The outbreak of COVID-19 cases in Brazil has a rotational molding machinery company enacting health and safety protocols that could hamper production.
Rotoline Industrial Equipment Ltda. announced that it is taking "preventative measures" that will reduce the number of employees scheduled to be at the plant to lower the risk of community spread.
Rotoline has operations at its headquarters plant in Chapecó, Brazil, as well as Kent, Ohio.
On March 2, Rotoline Commercial Director Raphaeli De Luccas told Plastics News that he and other company employees had been infected by the virus earlier on, were treated and "we went through just fine with only minor symptoms."
However, De Luccas reiterated that Brazil is a hot spot and the company needed to act to prevent more employees and community members from getting sick with the virus.
"Brazil is currently experiencing the second wave of COVID-19, with a significant increase in the number of cases and deaths," De Luccas said in an email, adding intensive care unit beds are "100 percent occupied due to the virus."
To slow the spread, all Rotoline employees who can work from home are doing so and others are using vacation time. Face masks are required everywhere inside the company. Hand sanitizers are provided and lunch and work schedules have been rearranged so employees can keep socially distanced and avoid crowding the company restaurant.
De Luccas said, "We took this path to avoid being a mass contamination" site.
Several Brazilian states have seen a rise in coronavirus infections and overwhelmed hospitals across the country. The spike is being driven by more contagious variants moving around the globe.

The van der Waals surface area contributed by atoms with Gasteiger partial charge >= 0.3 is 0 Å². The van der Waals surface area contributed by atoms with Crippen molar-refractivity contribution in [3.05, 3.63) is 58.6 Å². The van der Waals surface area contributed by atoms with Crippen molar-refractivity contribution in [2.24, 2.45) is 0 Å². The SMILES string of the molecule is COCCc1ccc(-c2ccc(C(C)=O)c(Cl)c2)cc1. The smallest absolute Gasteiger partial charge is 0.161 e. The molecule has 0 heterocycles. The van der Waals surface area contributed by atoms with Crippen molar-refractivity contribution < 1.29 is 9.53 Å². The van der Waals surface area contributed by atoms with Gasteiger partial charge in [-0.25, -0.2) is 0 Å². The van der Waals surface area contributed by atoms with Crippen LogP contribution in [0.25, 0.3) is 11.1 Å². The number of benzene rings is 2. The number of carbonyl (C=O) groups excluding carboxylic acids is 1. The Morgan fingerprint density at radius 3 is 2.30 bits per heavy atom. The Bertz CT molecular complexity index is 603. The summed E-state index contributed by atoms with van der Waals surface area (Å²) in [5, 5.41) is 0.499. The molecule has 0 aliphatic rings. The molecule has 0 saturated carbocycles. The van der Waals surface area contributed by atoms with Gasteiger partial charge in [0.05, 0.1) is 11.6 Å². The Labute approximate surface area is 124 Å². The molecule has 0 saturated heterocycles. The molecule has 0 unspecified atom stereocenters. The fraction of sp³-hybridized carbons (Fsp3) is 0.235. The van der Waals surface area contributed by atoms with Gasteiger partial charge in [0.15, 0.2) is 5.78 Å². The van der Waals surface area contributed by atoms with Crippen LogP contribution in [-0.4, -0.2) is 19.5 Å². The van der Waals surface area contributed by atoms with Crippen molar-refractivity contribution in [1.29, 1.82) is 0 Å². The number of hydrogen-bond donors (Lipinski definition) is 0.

Chapecó is in the state of Santa Catarina in the southern region of Brazil. The state had the second highest number of total cases (663,699) and was No. 11 among the most deaths (7,242) in the country as of Feb. 27, according to a tracking website.
Rotoline officials said they hope customers understand their complicated working conditions and that they are doing their best to meet project timelines.
"We reiterate our commitment with all our customers, especially in relation to the deadlines already established for the delivery of our products and we will do our best to comply with them," the company said in an email.
De Luccas said the safety measures "should not greatly affect deliveries that were already scheduled to happen."
Founded in 2000, Rotoline machines are used to manufacture kayaks, dog houses, playscapes, chairs and planters.
Rotoline's website says it manufactured the first cylindrical machine in 2000 followed by its first shuttle machine model in 2001. The company made its first U.S. sale in 2002. The product line also includes carousel machines; lab machines for rotomolding pilot production for quality tests and pigments; machines to mold large parts, tanks and boats; and open-flame machine to reduce gas consumption.
Rotoline's announcement came at the end of a week in which Brazil's COVID-19 death toll surpassed 250,000 — second only to the United States, where there have been more than 500,000 deaths.
Operations continue in Ohio, but the facility has been notified there could be delays in receiving shipments from Brazil.
Health officials in Brazil have warned that the problems will worsen as the country enters a "new stage of the pandemic" marked by variants that are three times more contagious than earlier strains of the virus.
Brazil also reportedly has struggled to procure doses of the vaccines for its 212 million citizens. President Jair Bolsonaro, who questions the use of face masks, quarantines and social distancing, has said he doesn't plan to get a shot.